Saving for Retirement in New Jersey

By Lauren Wanko

Bob and Pat Schnur retired a few years ago to babysit their grandchildren. The couple’s been planning for this since their 20s.

“We saved every week, whether it was a small amount and as our incomes grew we saved a bigger amount but we saved, saved, saved,” Pat said.

And now the Schnurs are grateful they did because the couple’s enjoying their retirement years in a state they say is expensive to retire in.

“Property taxes are really high in New Jersey,” Pat said.

“But we love New Jersey. We don’t want to move out of it. We’ll just bite the bullet and pay the bills,” Bob said.

“The difference between New Jersey and retiring in other states is that we’ve got the high cost of property taxes, we have an underfunded pension that we’re worried about, we’ve got the cost of fuel, tolls. Most of those things are outside of our control,” said Tom Duffy, owner of Jersey Shore Financial Advisors.

Which is why New Jerseyans need to keep track of the things they can control, like their expenses insists Duffy. He says it’s hard to pinpoint the exact amount of money residents will need every year in retirement.

“The main thing is what I work with clients on is figuring what is your cost of living today because that’s gonna be your cost of living tomorrow, adjusted for inflation, and the year after the year,” Duffy said.

It starts with understanding your cash flow. How much is spent on everything from groceries, utilities, property taxes, travel.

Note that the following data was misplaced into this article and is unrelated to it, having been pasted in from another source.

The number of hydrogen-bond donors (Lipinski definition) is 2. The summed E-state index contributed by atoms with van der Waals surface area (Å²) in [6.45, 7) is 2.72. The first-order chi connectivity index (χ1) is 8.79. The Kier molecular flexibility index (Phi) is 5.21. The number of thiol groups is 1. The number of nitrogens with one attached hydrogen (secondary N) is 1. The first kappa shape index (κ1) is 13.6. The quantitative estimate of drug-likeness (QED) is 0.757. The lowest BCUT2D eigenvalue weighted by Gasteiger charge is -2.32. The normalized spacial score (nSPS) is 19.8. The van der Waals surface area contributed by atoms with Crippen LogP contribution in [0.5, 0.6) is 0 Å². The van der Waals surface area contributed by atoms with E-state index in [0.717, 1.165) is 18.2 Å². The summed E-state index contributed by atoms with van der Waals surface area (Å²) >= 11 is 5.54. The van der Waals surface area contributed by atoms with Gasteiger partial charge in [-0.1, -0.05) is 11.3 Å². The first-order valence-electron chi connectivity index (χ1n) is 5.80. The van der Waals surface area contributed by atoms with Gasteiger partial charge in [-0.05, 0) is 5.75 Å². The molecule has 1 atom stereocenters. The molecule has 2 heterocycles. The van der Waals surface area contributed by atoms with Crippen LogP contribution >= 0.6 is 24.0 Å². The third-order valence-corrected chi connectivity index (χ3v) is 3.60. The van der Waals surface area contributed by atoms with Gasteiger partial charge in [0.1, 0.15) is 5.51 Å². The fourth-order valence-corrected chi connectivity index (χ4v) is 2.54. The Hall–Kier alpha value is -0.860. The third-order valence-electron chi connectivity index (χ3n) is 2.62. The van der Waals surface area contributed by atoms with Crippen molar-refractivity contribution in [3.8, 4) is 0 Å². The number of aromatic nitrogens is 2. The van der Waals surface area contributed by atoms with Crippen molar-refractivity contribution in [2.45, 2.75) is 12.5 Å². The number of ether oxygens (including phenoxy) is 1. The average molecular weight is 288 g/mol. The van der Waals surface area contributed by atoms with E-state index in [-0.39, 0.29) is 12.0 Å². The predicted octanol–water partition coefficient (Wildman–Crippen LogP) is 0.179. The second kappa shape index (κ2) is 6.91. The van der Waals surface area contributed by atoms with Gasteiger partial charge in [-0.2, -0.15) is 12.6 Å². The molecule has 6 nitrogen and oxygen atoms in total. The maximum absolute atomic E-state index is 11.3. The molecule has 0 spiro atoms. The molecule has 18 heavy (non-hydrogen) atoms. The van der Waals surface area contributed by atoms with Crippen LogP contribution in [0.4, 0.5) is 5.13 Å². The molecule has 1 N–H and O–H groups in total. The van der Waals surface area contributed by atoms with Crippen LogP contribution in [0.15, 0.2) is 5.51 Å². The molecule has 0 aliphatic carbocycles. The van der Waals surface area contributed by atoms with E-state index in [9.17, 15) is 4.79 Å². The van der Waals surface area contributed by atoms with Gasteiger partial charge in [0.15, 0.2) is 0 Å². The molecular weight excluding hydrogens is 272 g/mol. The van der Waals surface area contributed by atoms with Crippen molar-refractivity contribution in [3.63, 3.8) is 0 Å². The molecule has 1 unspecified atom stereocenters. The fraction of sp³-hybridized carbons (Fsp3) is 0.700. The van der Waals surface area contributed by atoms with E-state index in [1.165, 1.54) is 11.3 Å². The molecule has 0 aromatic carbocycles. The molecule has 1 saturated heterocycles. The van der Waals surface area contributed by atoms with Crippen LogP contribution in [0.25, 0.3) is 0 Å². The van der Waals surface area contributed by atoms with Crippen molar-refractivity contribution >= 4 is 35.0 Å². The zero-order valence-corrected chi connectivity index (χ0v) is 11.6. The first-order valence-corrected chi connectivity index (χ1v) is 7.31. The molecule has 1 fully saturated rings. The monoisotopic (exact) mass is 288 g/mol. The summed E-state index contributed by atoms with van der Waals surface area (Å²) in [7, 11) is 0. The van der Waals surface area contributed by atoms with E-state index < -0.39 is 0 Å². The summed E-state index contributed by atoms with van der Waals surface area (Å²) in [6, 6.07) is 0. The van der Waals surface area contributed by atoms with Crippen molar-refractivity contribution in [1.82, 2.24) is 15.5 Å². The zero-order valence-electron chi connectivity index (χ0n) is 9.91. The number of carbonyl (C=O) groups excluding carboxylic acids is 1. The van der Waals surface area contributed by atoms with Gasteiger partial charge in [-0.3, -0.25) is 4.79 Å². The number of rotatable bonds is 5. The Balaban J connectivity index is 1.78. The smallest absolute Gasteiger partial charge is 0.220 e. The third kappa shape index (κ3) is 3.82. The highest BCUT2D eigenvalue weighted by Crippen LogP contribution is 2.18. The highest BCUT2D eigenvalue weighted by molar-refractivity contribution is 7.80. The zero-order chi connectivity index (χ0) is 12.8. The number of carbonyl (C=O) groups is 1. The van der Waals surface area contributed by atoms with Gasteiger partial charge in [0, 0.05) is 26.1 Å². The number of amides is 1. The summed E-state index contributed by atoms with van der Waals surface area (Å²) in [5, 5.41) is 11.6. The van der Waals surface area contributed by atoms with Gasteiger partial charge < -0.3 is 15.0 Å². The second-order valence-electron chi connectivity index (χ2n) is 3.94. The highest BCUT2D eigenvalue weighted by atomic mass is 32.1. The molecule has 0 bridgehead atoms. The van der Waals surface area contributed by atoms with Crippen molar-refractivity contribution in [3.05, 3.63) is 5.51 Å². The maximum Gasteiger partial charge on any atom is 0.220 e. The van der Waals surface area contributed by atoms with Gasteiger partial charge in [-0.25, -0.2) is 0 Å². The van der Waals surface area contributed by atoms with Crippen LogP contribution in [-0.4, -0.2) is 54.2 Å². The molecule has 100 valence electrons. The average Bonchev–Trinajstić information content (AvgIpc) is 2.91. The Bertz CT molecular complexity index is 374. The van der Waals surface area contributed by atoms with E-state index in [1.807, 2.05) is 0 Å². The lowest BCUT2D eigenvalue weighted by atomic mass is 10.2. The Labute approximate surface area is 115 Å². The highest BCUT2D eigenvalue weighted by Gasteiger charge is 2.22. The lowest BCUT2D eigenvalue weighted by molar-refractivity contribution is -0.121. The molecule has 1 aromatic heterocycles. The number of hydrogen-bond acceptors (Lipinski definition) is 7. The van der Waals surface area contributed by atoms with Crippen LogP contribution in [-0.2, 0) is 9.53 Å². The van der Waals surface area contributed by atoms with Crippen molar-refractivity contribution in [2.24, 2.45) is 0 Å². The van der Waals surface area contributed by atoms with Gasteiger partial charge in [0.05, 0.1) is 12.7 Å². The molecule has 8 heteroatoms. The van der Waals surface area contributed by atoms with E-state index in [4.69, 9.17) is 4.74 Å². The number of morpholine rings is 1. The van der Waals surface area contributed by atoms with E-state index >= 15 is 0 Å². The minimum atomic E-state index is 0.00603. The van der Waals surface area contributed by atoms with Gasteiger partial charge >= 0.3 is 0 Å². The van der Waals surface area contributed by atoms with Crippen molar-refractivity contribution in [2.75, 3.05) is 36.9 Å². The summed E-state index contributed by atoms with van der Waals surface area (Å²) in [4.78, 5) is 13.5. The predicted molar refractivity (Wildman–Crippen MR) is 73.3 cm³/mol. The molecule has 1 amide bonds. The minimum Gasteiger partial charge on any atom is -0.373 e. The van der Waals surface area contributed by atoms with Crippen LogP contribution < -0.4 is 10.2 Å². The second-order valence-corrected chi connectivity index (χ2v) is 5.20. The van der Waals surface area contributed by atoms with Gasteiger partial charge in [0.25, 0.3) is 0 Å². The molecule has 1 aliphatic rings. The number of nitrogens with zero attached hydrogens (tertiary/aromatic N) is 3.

“Because all of those expenses, they don’t cancel them. When we retire, the only thing that goes away really is your commutation costs, but if you’re driving to play golf three times a week you might drive farther to play golf then you’d go work,” Duffy said. “Let’s face it if you’re gonna retire 10, 15, 20 years from now, your cost of living could almost double in 20 years just on basic inflation.”

Calculating the cost of supplemental health insurance is important, says Duffy, who recommends long-term care insurance too — something people should consider buying in their 50s.

“The cost of that stuff is skyrocketing. We have 10,000 people turning 65 every day. Those people, some of those people are gonna need care,” said Duffy.

Oftentimes Social Security benefits and pensions don’t cover all the monthly expenses.

“A little bit of arithmetic. Add up how much you’re gonna get every month from Social Security and how much you’re gonna get every month from your petition. Will that pay your bills? Chances are that will cover about two-thirds,” Duffy said.

Duffy says in order to live comfortably in retirement, it all starts with living within your means before you retire. And start saving as early as possible. At least 10 percent of your yearly income should go toward a Roth IRA or your company’s 401K plan.

Although Bob has a pension, he’s always contributed to his company’s 401K.

When asked why it important for him to do that, Bob said, “Looking to the future. I watched my Pop, knew what it was like to retire and make sure we have enough money to live comfortable.”

The Schnurs are still saving money.

“I’m saving until I can’t save any more,” Pat said.

Not only for their future, but to spoil grandkids too.